Avoiding a Turn for the Worse: Discovering and Combating a Company Downturn

Picture of Gina Blitstein Gina Blitstein combines her insight as a fellow small business owner with her strong communication skills, exploring topics that enhance your business efforts. That first-hand knowledge, matched with an insatiable curiosity to know more about just about anything, makes her a well-rounded writer with a sincere desire to engage and inform.

Avoiding a Turn for the Worse: Discovering and Combating a Company Downturn

How is your business performing at this particular point in time? If your answer is anything other than, “fantastic,” it may be time to assess its status. The most obvious sign that something may be awry, of course, is that you’re experiencing financial difficulties. Even if the business is not obviously hemorrhaging money, however, there may be more subtle - yet equally important - signs that things could be headed downhill.

These four signs can indicate that some trouble lies ahead for your business:

1. A general sense of complacency. While it’s great to reach a point where your business is stable and sustainable, being satisfied with the status quo is a sign that you’ve become complacent. When you stop growing, you start dying.

Ideally, there will always be goals you’re stretching your business to attain. Businesses can’t remain viable for the long haul without striving to innovate; to be more effective, productive, profitable, sustainable and charitable than they were previously. It’s a smart idea to craft a company mission statement in order to publicly articulate the things your company most wants to be and achieve. Review and refresh such a statement regularly to stoke the fires of enthusiasm and company development.

2 Lack of fresh ideas and plans. Avoid getting “stuck in the mud’ with the way you operate your business. A business plan that worked well years ago may no longer be suitable for today’s marketplace. To remain competitive, you must be agile and open to new paths to success.

It’s critical to maintain a constant influx of fresh, new ideas running throughout the cogs of your business’ operations. Keep an eye on trends and new tastes, then make sure your offerings continue to address what the public wants. I recently saw an episode of one of those restaurant makeover shows where the owner couldn’t understand why he was losing customers after operating the same business for decades. The expert explained that his business model was antiquated. He needed to be willing to update his food selections to fit more modern tastes, streamline his menu, redecorate and rearrange the floorplan, try some new modes of advertising - because all these things had remained unchanged for years. In order to attract new customers, he needed to fill a niche diners of today would respond to.

3. Low morale in both yourself and your employees. Keep your finger on the pulse of your employees. Are they content, motivated, well-compensated, on board with the company mission? Do they feel valued, respected, heard and empowered? They should. If you learn that they aren’t, or don’t, take that as a sign that action must be taken - and taken sooner rather than later. The longer bad feelings remain unaddressed, the more they fester and spread among others in your workforce.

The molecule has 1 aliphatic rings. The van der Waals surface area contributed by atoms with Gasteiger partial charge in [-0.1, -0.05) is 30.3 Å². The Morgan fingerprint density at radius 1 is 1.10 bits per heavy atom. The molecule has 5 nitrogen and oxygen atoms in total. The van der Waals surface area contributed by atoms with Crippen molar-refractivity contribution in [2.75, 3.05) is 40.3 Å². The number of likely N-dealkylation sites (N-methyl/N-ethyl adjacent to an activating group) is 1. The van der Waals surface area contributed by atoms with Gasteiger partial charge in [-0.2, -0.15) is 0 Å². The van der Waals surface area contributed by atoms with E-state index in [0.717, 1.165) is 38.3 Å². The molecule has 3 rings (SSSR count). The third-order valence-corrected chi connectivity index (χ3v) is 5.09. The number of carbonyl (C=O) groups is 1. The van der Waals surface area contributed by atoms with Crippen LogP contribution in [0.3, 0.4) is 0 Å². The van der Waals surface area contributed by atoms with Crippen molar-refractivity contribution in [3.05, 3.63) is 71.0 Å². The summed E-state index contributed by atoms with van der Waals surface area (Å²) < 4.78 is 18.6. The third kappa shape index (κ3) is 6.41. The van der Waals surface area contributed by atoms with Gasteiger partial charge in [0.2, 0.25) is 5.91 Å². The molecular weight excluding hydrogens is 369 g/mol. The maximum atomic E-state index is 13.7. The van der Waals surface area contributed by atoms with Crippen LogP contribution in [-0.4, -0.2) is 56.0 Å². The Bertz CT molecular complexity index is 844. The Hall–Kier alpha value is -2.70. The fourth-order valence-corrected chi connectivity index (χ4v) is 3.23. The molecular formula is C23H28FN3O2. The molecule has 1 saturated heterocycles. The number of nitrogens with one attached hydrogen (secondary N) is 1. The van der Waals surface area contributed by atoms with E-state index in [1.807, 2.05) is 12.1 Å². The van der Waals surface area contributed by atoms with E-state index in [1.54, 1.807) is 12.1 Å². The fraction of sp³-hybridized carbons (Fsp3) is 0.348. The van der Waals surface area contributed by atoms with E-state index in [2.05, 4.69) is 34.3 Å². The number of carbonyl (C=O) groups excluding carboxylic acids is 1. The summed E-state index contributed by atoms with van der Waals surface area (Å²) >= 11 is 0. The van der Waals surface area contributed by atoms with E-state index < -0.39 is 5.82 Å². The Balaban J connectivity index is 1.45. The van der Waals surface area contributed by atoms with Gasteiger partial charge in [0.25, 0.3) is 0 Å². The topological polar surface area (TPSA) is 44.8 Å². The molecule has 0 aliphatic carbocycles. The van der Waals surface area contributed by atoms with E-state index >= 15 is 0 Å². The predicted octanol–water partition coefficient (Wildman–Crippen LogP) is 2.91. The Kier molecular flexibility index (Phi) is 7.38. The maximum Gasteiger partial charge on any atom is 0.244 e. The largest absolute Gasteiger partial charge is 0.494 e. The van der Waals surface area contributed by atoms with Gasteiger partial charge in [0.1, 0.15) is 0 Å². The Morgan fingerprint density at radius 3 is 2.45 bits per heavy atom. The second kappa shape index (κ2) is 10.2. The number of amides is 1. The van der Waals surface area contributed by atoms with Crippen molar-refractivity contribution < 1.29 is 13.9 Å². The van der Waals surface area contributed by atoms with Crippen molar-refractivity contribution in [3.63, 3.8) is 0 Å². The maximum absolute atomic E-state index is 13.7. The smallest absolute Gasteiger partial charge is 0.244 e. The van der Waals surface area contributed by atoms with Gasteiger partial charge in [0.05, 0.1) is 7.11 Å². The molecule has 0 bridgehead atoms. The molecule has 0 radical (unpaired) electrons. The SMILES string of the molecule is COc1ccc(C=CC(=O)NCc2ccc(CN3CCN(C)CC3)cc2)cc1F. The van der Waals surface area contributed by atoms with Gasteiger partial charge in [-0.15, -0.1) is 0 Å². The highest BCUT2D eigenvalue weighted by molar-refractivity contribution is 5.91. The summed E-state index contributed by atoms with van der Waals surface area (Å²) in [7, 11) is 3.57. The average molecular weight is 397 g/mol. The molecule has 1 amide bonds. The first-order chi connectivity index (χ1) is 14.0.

Hold personal interviews with team members, initiate an anonymous opinion survey, make yourself available to employees so that they may approach you with concerns or complaints. In short, do what it takes to find out what is bringing down morale among your staff and strive to fix or alleviate the problem.

Check your own attitude as well. Don’t be a “do as I say, not as I do,” kind of leader. Remember it’s the boss’s job to model the quality of morale she’d like to see in her employees.

4. Loss and/or lack of customers. Whether you’re losing existing customers or not picking up new ones, there’s got to be a reason(s).

Existing customers leave for specific reasons including:

  1. They’re not being adequately served/attended to
  2. They’re dissatisfied with quality
  3. They feel they’re overpaying for what they get
  4. They’ve had a bad interaction with someone

The loss of a small number of customers shouldn’t be alarming, nor should it be dismissed.

Monitor customer retention trends with questionnaires, surveys, followup correspondence, etc, to try to pinpoint the reasons that cause them to no longer do business with you. If you discover a trend, address it and alleviate it.

If the problem is not enough new customers, the reasons could include:

  1. Your business doesn’t demonstrate value to them
  2. They don’t see themselves as your target audience
  3. They’re not aware of you
  4. You’re not convenient for them to do business with

These issues can be addressed with some savvy marketing. Identify your “ideal” customer, demonstrate how you can help them, and market where they consume advertising. Small tweaks to your marketing can help keep a continuous flow of customers coming through your doors.

The key to managing a business that continues to thrive as opposed to one who experiences a potentially debilitating downturn is diligence. In addition to carefully monitoring and managing your incoming and outgoing dollars, keep a keen eye on more subtle trends like these that have the potential to sneak up on you and do significant damage to your profitability. Some small course adjustments along the way can help you keep on an even keel.

Are you monitoring your company for signs that could cause a potential downturn?


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